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20-year-old Doris keeps head down as Leinster back Mayo man's talents

A former Ireland U20s captain, the number eight is highly-rated.

ASKED TO PICK out a player to watch this season, a potential World Cup bolter, many pundits nominated Caelan Doris.

After two seasons as number eight for the Ireland U20s, the excitement around the Mayo native wasn’t and isn’t surprising.

Caelan Doris Doris is hoping for another opportunity against the Kings at the RDS on Friday night. Source: Laszlo Geczo/INPHO

The 20-year-old back row, who shone in schools rugby with Blackrock College, is clearly highly-rated within Leinster too, having made his debut last season and being fast-tracked from the academy onto a senior contract.

He’s had six starts in the province’s number eight shirt this season, meaning frustration for the highly-rated 22-year-old Max Deegan at times, and Doris has shown his promise while also demonstrating signs that he understandably still has much to learn.

So while the hype may have picked up in the wider rugby sphere before and during this campaign, the St Mary’s College man is keeping his head down and focusing on learning his trade.

“Not overly aware,” says Doris when asked if he’s aware of the predictions of a quick rise. “I get the odd text, my dad or someone might let me know now and again, but my focus is on playing here as much as I can, being in the matchday 23s as frequently as possible, and for the bigger games as well, hopefully.

“Obviously, this period of the season is great for some of the younger guys, senior academy players, when the internationals are away to get that week-on-week run of games.

“My focus is on performing well, getting opportunities here and hopefully they’ll come in the bigger games down the line.”

Doris has been a matchday reserve for Leinster for Champions Cup outings this season but is still waiting on his debut in Europe.

Barry Daly, John Fogarty and Caelan Doris Leinster announced that Aircoach will continue as the province's Official Coach Supplier. Source: Laszlo Geczo/INPHO

He spent 15 weeks of last season on the sidelines with a serious hamstring injury before returning for the World Rugby U20 Championship, captaining Ireland in a disappointing campaign that saw them finish 11th.

Doris comes across as a mature character and he’s adding strings to his bow all the time.

This season, he has been excellent in the lineout for Leinster – winning 13 so far in his nine appearances – a responsibility that is still relatively new to him.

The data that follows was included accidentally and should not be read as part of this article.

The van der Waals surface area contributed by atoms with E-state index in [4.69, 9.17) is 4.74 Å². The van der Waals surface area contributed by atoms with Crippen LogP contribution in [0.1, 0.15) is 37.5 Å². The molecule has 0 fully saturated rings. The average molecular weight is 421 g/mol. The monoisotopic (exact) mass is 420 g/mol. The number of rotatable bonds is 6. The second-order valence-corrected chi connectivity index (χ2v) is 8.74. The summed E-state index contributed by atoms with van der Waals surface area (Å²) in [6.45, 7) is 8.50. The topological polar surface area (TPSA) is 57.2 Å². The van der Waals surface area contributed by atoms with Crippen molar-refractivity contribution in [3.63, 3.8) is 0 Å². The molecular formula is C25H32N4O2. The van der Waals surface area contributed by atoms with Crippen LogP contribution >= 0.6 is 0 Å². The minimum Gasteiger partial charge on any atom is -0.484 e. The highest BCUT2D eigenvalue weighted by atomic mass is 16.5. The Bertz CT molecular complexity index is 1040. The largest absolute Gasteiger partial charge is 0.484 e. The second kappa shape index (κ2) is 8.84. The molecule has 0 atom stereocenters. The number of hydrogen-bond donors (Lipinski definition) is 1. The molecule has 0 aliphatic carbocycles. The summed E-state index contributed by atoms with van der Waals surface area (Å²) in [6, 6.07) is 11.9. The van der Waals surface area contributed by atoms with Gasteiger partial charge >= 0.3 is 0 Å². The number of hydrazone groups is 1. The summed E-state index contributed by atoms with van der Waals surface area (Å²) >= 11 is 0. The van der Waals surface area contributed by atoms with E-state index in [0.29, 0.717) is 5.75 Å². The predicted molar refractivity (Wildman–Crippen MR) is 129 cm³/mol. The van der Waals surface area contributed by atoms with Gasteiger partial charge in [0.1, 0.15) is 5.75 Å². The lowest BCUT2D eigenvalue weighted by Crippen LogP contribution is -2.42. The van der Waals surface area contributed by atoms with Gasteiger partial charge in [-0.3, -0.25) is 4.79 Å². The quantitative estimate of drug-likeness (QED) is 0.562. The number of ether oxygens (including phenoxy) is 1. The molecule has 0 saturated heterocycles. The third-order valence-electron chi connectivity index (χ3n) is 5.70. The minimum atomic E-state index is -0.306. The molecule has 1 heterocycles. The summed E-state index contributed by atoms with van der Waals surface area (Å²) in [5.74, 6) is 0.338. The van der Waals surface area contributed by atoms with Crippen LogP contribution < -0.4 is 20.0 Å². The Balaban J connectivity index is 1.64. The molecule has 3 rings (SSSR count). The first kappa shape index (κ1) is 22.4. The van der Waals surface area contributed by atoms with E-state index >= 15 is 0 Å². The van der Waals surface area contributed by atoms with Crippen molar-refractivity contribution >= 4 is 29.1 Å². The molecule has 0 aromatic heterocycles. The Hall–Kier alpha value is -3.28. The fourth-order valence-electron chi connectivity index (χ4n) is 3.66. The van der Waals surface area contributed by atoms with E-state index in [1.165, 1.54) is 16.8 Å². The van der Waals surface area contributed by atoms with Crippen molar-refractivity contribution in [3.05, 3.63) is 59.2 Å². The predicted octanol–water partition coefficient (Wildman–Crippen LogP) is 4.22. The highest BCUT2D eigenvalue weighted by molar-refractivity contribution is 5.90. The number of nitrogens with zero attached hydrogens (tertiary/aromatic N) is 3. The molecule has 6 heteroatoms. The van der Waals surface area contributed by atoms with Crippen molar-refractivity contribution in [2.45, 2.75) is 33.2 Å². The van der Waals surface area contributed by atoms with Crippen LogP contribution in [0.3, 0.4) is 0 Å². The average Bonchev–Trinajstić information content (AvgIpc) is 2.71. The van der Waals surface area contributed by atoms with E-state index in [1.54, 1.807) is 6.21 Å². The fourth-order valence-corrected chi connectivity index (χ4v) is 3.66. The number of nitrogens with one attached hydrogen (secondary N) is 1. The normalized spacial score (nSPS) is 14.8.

“Underage and through school, I wasn’t involved with lineouts much,” he explains. “We’d often have five-mans and I’d be out carrying but since I’ve come in here, the academy last year and this season, it’s been a big work-on.

“I’ve put quite a lot of time into that and hopefully it’s starting to pay off now.”

Doris is an excellent ball-carrier and possesses an ability to offload out of the tackle too, although he has found these tasks more demanding in senior rugby.

“It’s a big step up – bigger guys, less space, more organised defences. I always look to run into the space, not the man, but there is less of that.

“Obviously, the players are better defenders, they make better decisions, so often you’re running into two defenders as well, so that was probably a bit of a challenge at first, but I’m getting a little more used to it as the season progresses.

“Compared to the 20s, where you’ve one guy hanging off instead of being hit by two, that’s probably the main difference I’ve noticed.”

Caelan Doris speaks to his players Doris captained the Ireland U20s last year. Source: ©INPHO

There have been lessons across the board for Doris as he has settled into life full-time with Leo Cullen’s squad, even if some of them are perhaps only noticeable to himself and his team-mates.

“The others would be smaller, more detail things that I’ve tightened up,” says Doris.

“I would have been a bit raw coming in as an academy player last year. It mightn’t be that noticeable to the untrained eye – just things like getting my spacing right in defence, especially in the wider channels, getting linespeed there, decision-making at the breakdown, whether I’m going to hit it or stay out in defence.

“Those little things more than any one big thing.”

Doris is hoping for another chance to put what he’s learning into practice when Leinster host the Southern Kings at the RDS in the Guinness Pro14 on Friday night, although he’s keen to keep his natural skills to the fore too.

“You don’t want to become a robot,” says Doris.

“I want to keep my strengths in the carrying and getting my hands free. I will definitely keep practicing that.” 

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About the author:

Murray Kinsella

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